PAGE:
Roger Brucker, an 80-year-old author and historian, donned a hard hat with a light and crawled through a tiny, pitch-dark underground cave, all in the name of research.

He knew, of course, that experienced caver Floyd Collins had died in just such a cave many years earlier - Brucker co-wrote "Trapped!," the definitive history of Collins. He wanted to see Sand Cave for himself.

"It's the scariest cave I was ever in," Brucker said. "It's very tiny to begin with, but as you crawl through it, pieces of the ceiling drop on you … sometimes as big as your fist, sometimes as big as a toaster. It's really unsettling. It's like crawling through a wastebasket."

Brucker will give a series of talks in conjunction with Music Theatre of Madison's upcoming production of "Floyd Collins," a musical drama that pivots around the death and legacy of the Kentucky caver.

"The story is fascinating," said Meghan Randolph, artistic director and founder of MTM. "It's one of those things where people don't know what it is, even though it was huge in its day.

"For some reason, it's been forgotten about."

In February 1925, Floyd Collins went exploring alone in a cave on another man's property. His family managed Crystal Cave, a beautiful but remote cave located near Mammoth Cave, a much more popular (and profitable) tourist attraction. Collins was looking for a new entrance to Mammoth Cave, one that was more easily accessible from the road.

While attempting to climb out, however, Collins' leg was pinned by a small rock slide and he was trapped. Rescuers found him and, for a few days, were able to give him food and water. While he was trapped, a reporter named Skeets Miller was able to interview him. Collins became an instant celebrity.

When he talks to audiences and students, Brucker said the questions he most often hears are: could Collins have been saved today? Why was he caving alone? And who's to blame for his death?

"The fact is, the place where he was trapped was so tiny," Brucker said. "We don't think he could've been rescued then, and we doubt if he could be rescued now. People just don't survive if they're stuck in a very small place."

Brucker described Collins as a "caving nut," someone who had exhausted his family and friends in his zeal to discover new caves.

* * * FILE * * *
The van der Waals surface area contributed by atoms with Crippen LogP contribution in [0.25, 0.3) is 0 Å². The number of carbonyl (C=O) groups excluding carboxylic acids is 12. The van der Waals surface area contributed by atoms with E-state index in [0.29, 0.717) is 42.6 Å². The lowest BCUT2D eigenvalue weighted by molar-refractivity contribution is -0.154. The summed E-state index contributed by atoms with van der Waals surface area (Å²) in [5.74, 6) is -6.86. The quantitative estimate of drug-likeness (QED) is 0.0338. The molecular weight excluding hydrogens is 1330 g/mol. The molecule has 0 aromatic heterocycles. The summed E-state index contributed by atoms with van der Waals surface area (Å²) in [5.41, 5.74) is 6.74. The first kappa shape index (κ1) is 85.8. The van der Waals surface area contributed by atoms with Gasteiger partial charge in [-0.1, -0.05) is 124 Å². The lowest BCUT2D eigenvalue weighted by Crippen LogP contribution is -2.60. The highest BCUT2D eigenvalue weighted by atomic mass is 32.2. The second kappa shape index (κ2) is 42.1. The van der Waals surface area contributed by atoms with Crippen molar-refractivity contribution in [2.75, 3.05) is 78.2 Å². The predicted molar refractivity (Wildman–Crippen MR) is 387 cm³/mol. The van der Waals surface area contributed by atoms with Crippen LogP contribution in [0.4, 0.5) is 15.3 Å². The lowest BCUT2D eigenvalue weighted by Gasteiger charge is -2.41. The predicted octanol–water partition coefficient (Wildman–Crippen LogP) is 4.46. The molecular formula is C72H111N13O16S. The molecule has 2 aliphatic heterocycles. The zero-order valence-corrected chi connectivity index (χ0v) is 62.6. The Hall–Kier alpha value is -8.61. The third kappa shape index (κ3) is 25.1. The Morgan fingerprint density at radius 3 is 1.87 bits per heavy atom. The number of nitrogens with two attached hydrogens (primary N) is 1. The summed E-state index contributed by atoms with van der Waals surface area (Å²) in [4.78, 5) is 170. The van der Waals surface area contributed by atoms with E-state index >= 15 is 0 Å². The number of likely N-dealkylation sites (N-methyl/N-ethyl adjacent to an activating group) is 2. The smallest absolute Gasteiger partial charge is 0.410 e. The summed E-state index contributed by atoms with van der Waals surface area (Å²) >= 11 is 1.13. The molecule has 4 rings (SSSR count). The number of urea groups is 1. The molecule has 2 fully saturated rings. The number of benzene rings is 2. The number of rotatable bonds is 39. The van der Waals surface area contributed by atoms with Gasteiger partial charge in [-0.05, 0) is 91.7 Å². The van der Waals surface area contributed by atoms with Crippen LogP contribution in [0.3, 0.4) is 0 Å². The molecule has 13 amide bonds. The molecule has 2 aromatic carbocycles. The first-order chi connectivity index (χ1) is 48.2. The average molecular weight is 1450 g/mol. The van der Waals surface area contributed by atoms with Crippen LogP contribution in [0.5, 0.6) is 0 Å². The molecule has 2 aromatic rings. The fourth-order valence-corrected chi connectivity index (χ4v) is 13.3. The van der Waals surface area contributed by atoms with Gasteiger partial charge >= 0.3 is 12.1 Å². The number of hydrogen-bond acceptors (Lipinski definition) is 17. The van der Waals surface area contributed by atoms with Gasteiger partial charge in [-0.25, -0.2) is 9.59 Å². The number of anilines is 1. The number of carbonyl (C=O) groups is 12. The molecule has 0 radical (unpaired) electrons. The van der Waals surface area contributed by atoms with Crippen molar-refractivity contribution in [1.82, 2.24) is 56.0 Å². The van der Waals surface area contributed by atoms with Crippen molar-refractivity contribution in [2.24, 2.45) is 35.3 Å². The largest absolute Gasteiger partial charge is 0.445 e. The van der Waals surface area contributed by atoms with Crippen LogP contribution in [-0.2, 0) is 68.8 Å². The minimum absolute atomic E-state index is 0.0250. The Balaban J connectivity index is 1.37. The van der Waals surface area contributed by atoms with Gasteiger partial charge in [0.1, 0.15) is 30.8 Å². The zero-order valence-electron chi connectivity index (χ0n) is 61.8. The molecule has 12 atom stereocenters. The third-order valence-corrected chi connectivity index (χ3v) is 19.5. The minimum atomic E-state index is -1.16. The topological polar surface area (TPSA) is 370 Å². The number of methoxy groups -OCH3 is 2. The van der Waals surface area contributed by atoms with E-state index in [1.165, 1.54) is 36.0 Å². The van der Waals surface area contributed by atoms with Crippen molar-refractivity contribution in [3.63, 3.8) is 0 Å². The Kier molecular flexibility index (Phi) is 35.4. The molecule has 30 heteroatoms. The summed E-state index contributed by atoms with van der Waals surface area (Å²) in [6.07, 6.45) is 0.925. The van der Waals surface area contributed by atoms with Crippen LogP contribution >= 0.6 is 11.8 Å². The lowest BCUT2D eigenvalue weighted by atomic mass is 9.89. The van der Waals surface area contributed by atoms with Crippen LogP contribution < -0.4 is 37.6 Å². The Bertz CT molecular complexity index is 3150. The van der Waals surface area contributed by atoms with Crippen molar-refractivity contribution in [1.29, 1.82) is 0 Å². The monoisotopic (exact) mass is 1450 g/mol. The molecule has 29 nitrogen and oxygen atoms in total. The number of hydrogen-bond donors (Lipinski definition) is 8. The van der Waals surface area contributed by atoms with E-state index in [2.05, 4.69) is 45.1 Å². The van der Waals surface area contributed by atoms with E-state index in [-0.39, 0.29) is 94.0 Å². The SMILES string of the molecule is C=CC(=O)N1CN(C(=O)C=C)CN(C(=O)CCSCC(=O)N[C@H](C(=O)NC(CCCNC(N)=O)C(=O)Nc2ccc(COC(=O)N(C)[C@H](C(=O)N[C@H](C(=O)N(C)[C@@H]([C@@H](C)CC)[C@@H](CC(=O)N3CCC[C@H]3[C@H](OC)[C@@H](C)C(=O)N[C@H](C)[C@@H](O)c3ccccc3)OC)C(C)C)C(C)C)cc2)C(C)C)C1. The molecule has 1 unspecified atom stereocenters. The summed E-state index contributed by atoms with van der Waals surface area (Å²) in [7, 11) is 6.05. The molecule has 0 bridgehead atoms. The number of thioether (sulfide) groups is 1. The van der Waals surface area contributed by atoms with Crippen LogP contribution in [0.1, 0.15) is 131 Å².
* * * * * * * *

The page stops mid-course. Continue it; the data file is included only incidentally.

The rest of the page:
"Nobody would have gone in with him anyway," agreed Randolph.

The opening sequence in the musical describes how passionate Collins is as an explorer, and his dreams about supporting his family with a new tourist attraction.

"By the time I get home tonight/ all our money worries will be gone," he sings. "We will be dreamin' on ... gonna do the family proud."

The story of a man trapped underground is an odd subject for a musical, Randolph admitted, as is a theater piece with a protagonist who cannot move.

"The subject matter is very out there," she said. "This is one of the most difficult things you can put on stage."

Still, the idea of being buried alive fascinates people, as does the media hyperbole. Reporters who couldn't reach Collins still had to file stories, so they made things up; a song called "Is That Remarkable?" captures the media circus.

Brucker said the musical is mostly accurate, with a few conflated characters for dramatic effect. It's uplifting, he said, because Collins was willing to take personal responsibility for his situation.

"He never blamed other people for his misfortune," Brucker said. "He encouraged other people to work as hard as they could to get him free, but he made the choice. He had made risky choices before and had generally come out all right.

"He was sure he was going to get out of this one all right."


"Floyd Collins," created by Tina Landau and Adam Guettel, will be presented by Music Theatre of Madison Sept. 12-20 at the River Arts Center, 105 Ninth St., Prairie du Sac. Meghan Randolph directs and Chris Powers is the music director.

Show times are 7:30 p.m. Sept. 12 and 19 and 2 p.m. Sept. 13 and 20. Biographer Roger Brucker will speak before the shows on Sept. 12 and 13.

Tickets cost $17 for adults, $14 for seniors and $10 for students. They're available by calling 608-643-8386 or visiting the